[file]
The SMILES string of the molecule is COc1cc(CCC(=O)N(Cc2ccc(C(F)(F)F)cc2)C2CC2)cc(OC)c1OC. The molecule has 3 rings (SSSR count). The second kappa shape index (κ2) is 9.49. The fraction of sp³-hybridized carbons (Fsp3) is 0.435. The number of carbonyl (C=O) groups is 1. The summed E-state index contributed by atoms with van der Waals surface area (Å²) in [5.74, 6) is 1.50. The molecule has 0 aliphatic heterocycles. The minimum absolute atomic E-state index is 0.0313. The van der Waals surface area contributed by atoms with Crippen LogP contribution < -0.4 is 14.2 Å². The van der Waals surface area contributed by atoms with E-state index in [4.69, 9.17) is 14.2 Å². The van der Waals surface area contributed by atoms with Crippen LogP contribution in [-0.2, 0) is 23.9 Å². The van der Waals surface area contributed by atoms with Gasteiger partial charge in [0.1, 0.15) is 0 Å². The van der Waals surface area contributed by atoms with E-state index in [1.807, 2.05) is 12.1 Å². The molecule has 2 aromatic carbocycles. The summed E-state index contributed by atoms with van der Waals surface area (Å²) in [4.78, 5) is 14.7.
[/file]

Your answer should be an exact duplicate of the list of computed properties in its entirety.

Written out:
The SMILES string of the molecule is COc1cc(CCC(=O)N(Cc2ccc(C(F)(F)F)cc2)C2CC2)cc(OC)c1OC. The molecule has 3 rings (SSSR count). The second kappa shape index (κ2) is 9.49. The fraction of sp³-hybridized carbons (Fsp3) is 0.435. The number of carbonyl (C=O) groups is 1. The summed E-state index contributed by atoms with van der Waals surface area (Å²) in [5.74, 6) is 1.50. The molecule has 0 aliphatic heterocycles. The minimum absolute atomic E-state index is 0.0313. The van der Waals surface area contributed by atoms with Crippen LogP contribution < -0.4 is 14.2 Å². The van der Waals surface area contributed by atoms with E-state index in [4.69, 9.17) is 14.2 Å². The van der Waals surface area contributed by atoms with Crippen LogP contribution in [-0.2, 0) is 23.9 Å². The van der Waals surface area contributed by atoms with Gasteiger partial charge in [0.1, 0.15) is 0 Å². The van der Waals surface area contributed by atoms with E-state index in [1.807, 2.05) is 12.1 Å². The molecule has 2 aromatic carbocycles. The summed E-state index contributed by atoms with van der Waals surface area (Å²) in [4.78, 5) is 14.7.